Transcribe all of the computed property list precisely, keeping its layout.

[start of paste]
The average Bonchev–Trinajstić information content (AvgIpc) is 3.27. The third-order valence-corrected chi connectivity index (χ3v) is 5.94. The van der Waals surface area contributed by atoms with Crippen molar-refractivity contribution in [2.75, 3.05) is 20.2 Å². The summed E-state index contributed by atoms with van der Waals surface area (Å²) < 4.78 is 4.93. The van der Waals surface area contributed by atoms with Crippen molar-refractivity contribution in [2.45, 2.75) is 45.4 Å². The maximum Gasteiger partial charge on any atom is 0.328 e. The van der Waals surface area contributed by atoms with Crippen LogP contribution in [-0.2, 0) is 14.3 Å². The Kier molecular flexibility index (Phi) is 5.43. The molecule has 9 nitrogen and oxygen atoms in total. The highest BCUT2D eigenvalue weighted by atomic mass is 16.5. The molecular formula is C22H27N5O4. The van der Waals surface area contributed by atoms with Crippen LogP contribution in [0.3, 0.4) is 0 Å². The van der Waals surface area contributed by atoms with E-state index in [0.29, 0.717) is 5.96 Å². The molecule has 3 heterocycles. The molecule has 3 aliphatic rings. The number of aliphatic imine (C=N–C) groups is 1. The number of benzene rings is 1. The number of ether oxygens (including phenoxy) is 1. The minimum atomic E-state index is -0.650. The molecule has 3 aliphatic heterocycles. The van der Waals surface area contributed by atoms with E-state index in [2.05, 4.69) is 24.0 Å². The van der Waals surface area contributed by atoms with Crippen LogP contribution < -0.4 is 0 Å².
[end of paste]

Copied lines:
The average Bonchev–Trinajstić information content (AvgIpc) is 3.27. The third-order valence-corrected chi connectivity index (χ3v) is 5.94. The van der Waals surface area contributed by atoms with Crippen molar-refractivity contribution in [2.75, 3.05) is 20.2 Å². The summed E-state index contributed by atoms with van der Waals surface area (Å²) < 4.78 is 4.93. The van der Waals surface area contributed by atoms with Crippen molar-refractivity contribution in [2.45, 2.75) is 45.4 Å². The maximum Gasteiger partial charge on any atom is 0.328 e. The van der Waals surface area contributed by atoms with Crippen LogP contribution in [-0.2, 0) is 14.3 Å². The Kier molecular flexibility index (Phi) is 5.43. The molecule has 9 nitrogen and oxygen atoms in total. The highest BCUT2D eigenvalue weighted by atomic mass is 16.5. The molecular formula is C22H27N5O4. The van der Waals surface area contributed by atoms with Crippen LogP contribution in [0.3, 0.4) is 0 Å². The van der Waals surface area contributed by atoms with E-state index in [0.29, 0.717) is 5.96 Å². The molecule has 3 heterocycles. The molecule has 3 aliphatic rings. The number of aliphatic imine (C=N–C) groups is 1. The number of benzene rings is 1. The number of ether oxygens (including phenoxy) is 1. The minimum atomic E-state index is -0.650. The molecule has 3 aliphatic heterocycles. The van der Waals surface area contributed by atoms with E-state index in [2.05, 4.69) is 24.0 Å². The van der Waals surface area contributed by atoms with Crippen LogP contribution < -0.4 is 0 Å².